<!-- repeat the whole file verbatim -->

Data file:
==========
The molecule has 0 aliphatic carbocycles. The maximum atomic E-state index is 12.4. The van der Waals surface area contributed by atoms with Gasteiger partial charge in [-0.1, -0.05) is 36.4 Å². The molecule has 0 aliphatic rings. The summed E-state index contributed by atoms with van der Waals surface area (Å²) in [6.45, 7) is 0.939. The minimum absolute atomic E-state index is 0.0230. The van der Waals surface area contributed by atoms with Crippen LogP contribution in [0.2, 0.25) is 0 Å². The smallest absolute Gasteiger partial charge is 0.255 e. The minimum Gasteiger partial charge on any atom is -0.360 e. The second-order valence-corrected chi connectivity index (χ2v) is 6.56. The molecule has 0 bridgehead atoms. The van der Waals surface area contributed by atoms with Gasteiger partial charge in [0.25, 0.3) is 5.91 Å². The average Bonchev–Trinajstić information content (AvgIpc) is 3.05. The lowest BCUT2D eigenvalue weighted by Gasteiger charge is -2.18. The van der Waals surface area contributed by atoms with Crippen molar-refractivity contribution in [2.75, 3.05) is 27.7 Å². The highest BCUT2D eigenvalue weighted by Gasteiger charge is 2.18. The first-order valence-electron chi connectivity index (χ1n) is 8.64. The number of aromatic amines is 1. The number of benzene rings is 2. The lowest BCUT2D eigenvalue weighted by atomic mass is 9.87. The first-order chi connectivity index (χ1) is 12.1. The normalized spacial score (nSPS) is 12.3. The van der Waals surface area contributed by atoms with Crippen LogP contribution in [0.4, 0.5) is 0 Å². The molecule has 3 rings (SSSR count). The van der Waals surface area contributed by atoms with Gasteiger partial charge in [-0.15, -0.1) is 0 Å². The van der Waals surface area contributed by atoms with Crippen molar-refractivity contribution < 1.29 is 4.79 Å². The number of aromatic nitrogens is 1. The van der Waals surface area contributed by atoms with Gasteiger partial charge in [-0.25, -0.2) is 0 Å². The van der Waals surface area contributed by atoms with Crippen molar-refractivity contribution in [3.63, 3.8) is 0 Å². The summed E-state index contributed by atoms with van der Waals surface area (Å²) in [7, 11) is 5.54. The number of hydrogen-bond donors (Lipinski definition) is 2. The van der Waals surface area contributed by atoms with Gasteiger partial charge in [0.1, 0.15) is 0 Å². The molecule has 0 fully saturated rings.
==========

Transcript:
The molecule has 0 aliphatic carbocycles. The maximum atomic E-state index is 12.4. The van der Waals surface area contributed by atoms with Gasteiger partial charge in [-0.1, -0.05) is 36.4 Å². The molecule has 0 aliphatic rings. The summed E-state index contributed by atoms with van der Waals surface area (Å²) in [6.45, 7) is 0.939. The minimum absolute atomic E-state index is 0.0230. The van der Waals surface area contributed by atoms with Crippen LogP contribution in [0.2, 0.25) is 0 Å². The smallest absolute Gasteiger partial charge is 0.255 e. The minimum Gasteiger partial charge on any atom is -0.360 e. The second-order valence-corrected chi connectivity index (χ2v) is 6.56. The molecule has 0 bridgehead atoms. The van der Waals surface area contributed by atoms with Gasteiger partial charge in [0.25, 0.3) is 5.91 Å². The average Bonchev–Trinajstić information content (AvgIpc) is 3.05. The lowest BCUT2D eigenvalue weighted by Gasteiger charge is -2.18. The van der Waals surface area contributed by atoms with Crippen molar-refractivity contribution in [2.75, 3.05) is 27.7 Å². The highest BCUT2D eigenvalue weighted by Gasteiger charge is 2.18. The first-order valence-electron chi connectivity index (χ1n) is 8.64. The number of aromatic amines is 1. The number of benzene rings is 2. The lowest BCUT2D eigenvalue weighted by atomic mass is 9.87. The first-order chi connectivity index (χ1) is 12.1. The normalized spacial score (nSPS) is 12.3. The van der Waals surface area contributed by atoms with Crippen LogP contribution in [0.4, 0.5) is 0 Å². The molecule has 3 rings (SSSR count). The van der Waals surface area contributed by atoms with Gasteiger partial charge in [-0.15, -0.1) is 0 Å². The van der Waals surface area contributed by atoms with Crippen molar-refractivity contribution < 1.29 is 4.79 Å². The number of aromatic nitrogens is 1. The van der Waals surface area contributed by atoms with Gasteiger partial charge in [-0.25, -0.2) is 0 Å². The van der Waals surface area contributed by atoms with Crippen molar-refractivity contribution in [3.63, 3.8) is 0 Å². The summed E-state index contributed by atoms with van der Waals surface area (Å²) in [7, 11) is 5.54. The number of hydrogen-bond donors (Lipinski definition) is 2. The van der Waals surface area contributed by atoms with Gasteiger partial charge in [0.1, 0.15) is 0 Å². The molecule has 0 fully saturated rings.